5. Birdseye

    Gearbox Noise

    Hi Roger, I fitted a new steel carrier; beginning to wish I hadn't. The bearing came with the clutch. All parts from Moss. Clutch kit from Moss GCK6003X. B&B The squeal occurs when I apply pressure to the clutch pedal indicating to me that its the release bearing as it engages with the clutch. However, it does stop squealing depending on how far the clutch is engaged and conversely how far its released. It does not squeal on full release of the clutch. Another symptom - the clutch pedal is now sticking. I know its not the pedal itself as I made sure it was well lubricated when I rebuilt the pedal box 1000 miles ago. My thought here is that the steel carrier is sticking on the carrier sleeve and the pedal sticking is some sort of feedback through the hydraulics, but I'm open to suggestions. One other thing I should mention. When I replaced the release bearing and other components I left the extended push rod on the slave cylinder, I am beginning to wonder if I have applied too much pressure through the extended push rod and its damaged the entire mechanism. I have subsequently changed the extended rod for the standard length. While doing this I moved the lever arm by hand and it does feel a little bit sticky, however, there is no play so I am hopeful that I haven't broken another fork retaining pin. Regards Ross
  6. Birdseye

    Gearbox Noise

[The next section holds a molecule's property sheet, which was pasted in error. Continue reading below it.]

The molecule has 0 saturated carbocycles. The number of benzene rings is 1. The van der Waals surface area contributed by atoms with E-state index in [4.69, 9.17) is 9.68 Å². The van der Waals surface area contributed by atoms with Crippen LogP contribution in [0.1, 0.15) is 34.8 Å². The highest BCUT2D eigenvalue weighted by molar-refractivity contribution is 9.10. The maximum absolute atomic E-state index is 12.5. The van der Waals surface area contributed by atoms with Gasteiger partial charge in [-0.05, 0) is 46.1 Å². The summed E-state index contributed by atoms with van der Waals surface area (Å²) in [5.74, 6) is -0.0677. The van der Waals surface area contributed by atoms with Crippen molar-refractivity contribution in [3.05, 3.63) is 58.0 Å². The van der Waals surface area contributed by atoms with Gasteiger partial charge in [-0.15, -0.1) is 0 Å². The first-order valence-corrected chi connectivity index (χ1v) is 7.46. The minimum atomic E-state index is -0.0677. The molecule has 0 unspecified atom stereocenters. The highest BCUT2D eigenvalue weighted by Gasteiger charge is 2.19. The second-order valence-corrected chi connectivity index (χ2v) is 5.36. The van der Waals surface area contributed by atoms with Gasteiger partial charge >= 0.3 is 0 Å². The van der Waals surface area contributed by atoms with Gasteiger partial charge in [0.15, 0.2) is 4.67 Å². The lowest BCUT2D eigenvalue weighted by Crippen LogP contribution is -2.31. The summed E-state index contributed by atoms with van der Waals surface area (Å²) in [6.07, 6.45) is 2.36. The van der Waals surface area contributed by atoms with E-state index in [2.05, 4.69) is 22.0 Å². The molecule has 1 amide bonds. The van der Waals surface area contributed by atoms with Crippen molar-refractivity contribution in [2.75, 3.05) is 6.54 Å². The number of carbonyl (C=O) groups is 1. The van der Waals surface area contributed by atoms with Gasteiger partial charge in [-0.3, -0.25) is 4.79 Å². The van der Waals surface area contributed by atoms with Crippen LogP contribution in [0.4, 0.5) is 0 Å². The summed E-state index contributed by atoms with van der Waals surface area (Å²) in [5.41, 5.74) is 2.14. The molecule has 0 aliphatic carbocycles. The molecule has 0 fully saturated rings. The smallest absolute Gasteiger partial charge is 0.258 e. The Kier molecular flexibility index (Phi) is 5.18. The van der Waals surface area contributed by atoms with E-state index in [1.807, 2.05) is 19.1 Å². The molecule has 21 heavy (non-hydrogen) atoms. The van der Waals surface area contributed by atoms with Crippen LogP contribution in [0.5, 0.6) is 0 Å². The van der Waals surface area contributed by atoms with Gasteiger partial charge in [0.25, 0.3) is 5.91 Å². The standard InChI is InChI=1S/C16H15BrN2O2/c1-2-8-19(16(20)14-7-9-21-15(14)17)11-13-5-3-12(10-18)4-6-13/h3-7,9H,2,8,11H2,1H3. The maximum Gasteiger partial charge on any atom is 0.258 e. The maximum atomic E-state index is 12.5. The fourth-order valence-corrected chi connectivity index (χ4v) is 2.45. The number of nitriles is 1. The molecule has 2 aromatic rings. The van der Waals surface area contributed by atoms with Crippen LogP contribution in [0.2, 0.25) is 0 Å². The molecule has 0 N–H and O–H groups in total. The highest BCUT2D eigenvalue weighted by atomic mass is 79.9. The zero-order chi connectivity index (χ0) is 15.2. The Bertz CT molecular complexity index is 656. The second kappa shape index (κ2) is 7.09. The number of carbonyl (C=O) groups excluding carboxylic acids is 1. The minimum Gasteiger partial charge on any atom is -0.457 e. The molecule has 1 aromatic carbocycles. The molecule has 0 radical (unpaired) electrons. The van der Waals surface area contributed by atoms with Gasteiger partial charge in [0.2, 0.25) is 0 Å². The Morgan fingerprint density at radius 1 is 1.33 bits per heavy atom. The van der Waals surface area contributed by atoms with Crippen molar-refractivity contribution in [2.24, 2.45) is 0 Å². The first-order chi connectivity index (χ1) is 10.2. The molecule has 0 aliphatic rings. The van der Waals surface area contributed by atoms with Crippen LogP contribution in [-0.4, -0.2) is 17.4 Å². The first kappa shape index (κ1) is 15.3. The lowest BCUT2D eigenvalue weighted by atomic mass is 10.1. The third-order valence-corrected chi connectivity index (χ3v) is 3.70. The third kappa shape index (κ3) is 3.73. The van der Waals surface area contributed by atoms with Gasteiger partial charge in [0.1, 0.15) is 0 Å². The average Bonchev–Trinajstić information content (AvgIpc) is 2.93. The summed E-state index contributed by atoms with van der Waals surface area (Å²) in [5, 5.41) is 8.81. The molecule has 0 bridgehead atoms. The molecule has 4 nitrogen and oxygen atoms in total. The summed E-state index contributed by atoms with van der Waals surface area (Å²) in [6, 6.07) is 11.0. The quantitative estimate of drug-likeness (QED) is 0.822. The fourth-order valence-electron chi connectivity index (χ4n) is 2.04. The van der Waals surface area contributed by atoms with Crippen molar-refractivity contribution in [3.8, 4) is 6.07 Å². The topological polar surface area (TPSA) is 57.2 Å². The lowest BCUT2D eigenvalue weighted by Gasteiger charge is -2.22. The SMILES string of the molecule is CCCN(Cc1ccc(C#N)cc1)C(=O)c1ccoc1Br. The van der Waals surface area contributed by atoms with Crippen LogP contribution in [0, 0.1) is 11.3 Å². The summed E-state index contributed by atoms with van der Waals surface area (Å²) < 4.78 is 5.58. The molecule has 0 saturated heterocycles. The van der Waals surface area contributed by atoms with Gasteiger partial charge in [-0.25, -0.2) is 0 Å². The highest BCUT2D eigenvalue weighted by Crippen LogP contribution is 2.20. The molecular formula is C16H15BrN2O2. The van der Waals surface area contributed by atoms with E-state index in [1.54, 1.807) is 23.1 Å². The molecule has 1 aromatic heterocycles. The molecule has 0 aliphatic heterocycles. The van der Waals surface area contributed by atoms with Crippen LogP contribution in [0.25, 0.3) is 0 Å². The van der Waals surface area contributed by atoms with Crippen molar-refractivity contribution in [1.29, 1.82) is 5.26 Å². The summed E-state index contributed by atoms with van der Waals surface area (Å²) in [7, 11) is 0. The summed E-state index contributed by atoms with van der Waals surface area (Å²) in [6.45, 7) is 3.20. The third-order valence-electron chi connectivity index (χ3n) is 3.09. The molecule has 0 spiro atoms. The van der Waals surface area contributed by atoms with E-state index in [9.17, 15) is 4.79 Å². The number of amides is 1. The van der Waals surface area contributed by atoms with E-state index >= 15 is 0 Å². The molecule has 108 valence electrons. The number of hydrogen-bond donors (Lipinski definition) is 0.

Update on Gear Box Noise I removed the gearbox and stripped it down giving me the opportunity to give it a thorough inspection and clean. Contrary to the symptoms there was no wear on any of the bearings or the layshaft, in fact the gearbox was in an excellent state. I did take the opportunity to replace the needle bearings on the lay shaft and the filters on the overdrive which were thoroughly gummed up. What was causing the noise? My best guess is as follows: On examining the release bearing carrier there were 4 notches which had been created by the release fork. I suppose this wear should be expected after 68k miles. In addition, the release fork pins had also worn to such an extent that the release carrier bearing was able to spin on the release fork. The retaining roll pin was in place but because of the overall wear in all of these components it didn’t prevent the carrier from spinning. Additionally, and a common problem, the release fork retaining bolt had sheered. How it still operated the clutch is anybody’s guess. With all of the above in mind I believe the noise was created by the notches in the spinning release bearing carrier contacting the release fork pins and the resultant clicking whirring sound amplified by the bell housing. I replaced the above components including a new cross shaft lever cross drilled with a roll pin inserted. All is now quiet, or was for about 100 miles. The replacement release bearing has started to squeal – unbelievable – I suppose it will have to come out again – oh boy ☹